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Don’t build a new inter-ocean canal across Nicaragua

ProsantaDr.Prosanta Chakrabarty is an Assistant Professor at Louisiana State University and an ichthyologist and evolutionary biologist. He is also Curator of Fishes at LSU’s Museum of Natural Science. You can learn more about him from his website www.prosanta.net and follow him on Twitter @LSU_FISH.

The National Assembly of Nicaragua approved the rights to build a new canal through the country to connect the Carribean (Atlantic) to the Pacific just as the Panama Canal does about 400 miles to the south. The approval of this contract was done largely without any scientific insights and largely without warning. The rights were given to a Chinese firm, the Hong Kong Nicaragua Development (HKND) and gives them power over this property for up to 100 years. The HKND has no experience with a project of this scale, and was largely unknown until this deal.

CanalThe new canal would be enormous, and cut across Lake Nicaragua (Cocibolca) and also adjacent rivers and waterbodies. No environmental impact studies have been completed. The Academia de Ciencias de Nicaragua recently published a manuscript detailing the problems with this proposed canal, “EL CANAL INTEROCEÁNICO POR NICARAGUA: Aportes al debate” [Available here: ]

It is multi-authored, thoughtful and level-headed: it is also a searing criticism of the stupidity of the idea of this new canal. The report thoroughly examines cultural, environmental, and economic impacts of the proposed canal.

Here are the top reasons I’ve learned from that report (with pg.#s) why this canal is ‘muy malo’ for the people and environment of Nicaragua.

(1)The canal would not even belong to Nicaragua for 50-100 years (pg.109), potentially compromising the sovereignty of the nation. (Just as the building of the Panama and the Suez canals compromised the sovereignty of Panama and Egypt. – pg.6). It would also isolate the lower portion of the country from the upper. The rights to build the canal even contradict some major aspects of the Nicaraguan constitution (pg.73; see also Chapter 9, and the end section of the report).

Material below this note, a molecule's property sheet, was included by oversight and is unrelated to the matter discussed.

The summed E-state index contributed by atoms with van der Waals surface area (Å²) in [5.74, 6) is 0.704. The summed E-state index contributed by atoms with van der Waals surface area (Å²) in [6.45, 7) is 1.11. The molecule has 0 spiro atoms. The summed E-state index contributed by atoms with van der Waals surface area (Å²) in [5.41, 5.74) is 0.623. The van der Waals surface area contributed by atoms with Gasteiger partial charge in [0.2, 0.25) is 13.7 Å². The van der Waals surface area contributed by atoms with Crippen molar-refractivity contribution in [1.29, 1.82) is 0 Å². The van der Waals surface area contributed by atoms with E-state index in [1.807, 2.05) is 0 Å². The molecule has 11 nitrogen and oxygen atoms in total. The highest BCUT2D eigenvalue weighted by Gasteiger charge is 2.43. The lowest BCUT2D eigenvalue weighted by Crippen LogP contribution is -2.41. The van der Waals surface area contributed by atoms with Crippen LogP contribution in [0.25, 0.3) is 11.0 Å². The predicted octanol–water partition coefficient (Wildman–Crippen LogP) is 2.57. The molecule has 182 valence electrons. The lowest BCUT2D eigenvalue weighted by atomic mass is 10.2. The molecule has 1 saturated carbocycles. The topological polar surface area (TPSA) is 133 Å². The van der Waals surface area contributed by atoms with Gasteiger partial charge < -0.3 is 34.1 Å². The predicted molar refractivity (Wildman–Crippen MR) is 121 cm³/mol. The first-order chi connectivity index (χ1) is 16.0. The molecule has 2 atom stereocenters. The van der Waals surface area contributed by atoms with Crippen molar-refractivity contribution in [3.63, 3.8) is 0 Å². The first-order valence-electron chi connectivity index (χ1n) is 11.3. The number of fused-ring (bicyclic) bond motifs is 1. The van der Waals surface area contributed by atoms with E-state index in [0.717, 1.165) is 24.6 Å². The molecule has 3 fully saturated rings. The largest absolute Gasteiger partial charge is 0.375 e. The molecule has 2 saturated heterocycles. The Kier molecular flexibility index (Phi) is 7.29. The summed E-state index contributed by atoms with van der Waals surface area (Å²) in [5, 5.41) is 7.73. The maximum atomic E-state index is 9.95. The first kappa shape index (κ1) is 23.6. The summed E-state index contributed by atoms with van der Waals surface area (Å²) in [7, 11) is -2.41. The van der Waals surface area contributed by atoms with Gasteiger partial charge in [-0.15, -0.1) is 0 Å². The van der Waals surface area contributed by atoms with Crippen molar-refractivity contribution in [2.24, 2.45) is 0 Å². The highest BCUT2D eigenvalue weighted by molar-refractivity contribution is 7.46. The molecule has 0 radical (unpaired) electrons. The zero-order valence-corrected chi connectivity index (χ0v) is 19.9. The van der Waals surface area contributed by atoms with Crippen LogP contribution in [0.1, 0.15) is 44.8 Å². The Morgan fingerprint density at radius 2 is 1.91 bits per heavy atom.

(2)We don’t even know if this HKND company can complete the project in a safe or proper manner. Do they have the experience or desire to keep Nicaraguans safe, or are they only looking out for their best interests? (Ch.10). It is unclear if there are any safeguards in place if the project is suddenly halted (what if it goes way over budget), or in case of a disastrous environmental event (e.g., earthquake, oil spill).

(3)Although an economic boost would likely occur during construction, a sustained boost during the 50-100yr period remains unclear. Certainly any future or current money obtained from ecotourism to the region would be lost.

(4)Lake Nicaragua has the highest concentration of drinking water in Latin America. This canal could mean tragedy for the many Nicaraguans in the region. Transformed into a marine shipping route Lake Nicaragua would quite possibly no longer provide drinkable water or freshwater for local agriculture (pg.7).

(5)Creation of the canal along Lake Nicaragua and the adjacent crater lakes would almost certainly mean the extinction of the endemic Midas cichlids which are poorly understood and potentially a goldmine for evolutionary biology. In Chapter 4, Dr. Axel Meyer says they are as relevant as Darwin’s finches for understanding evolutionary biology. Some of the crater lakes are just a few thousand years old yet already have distinct and endemic species that presumably evolved there in situ.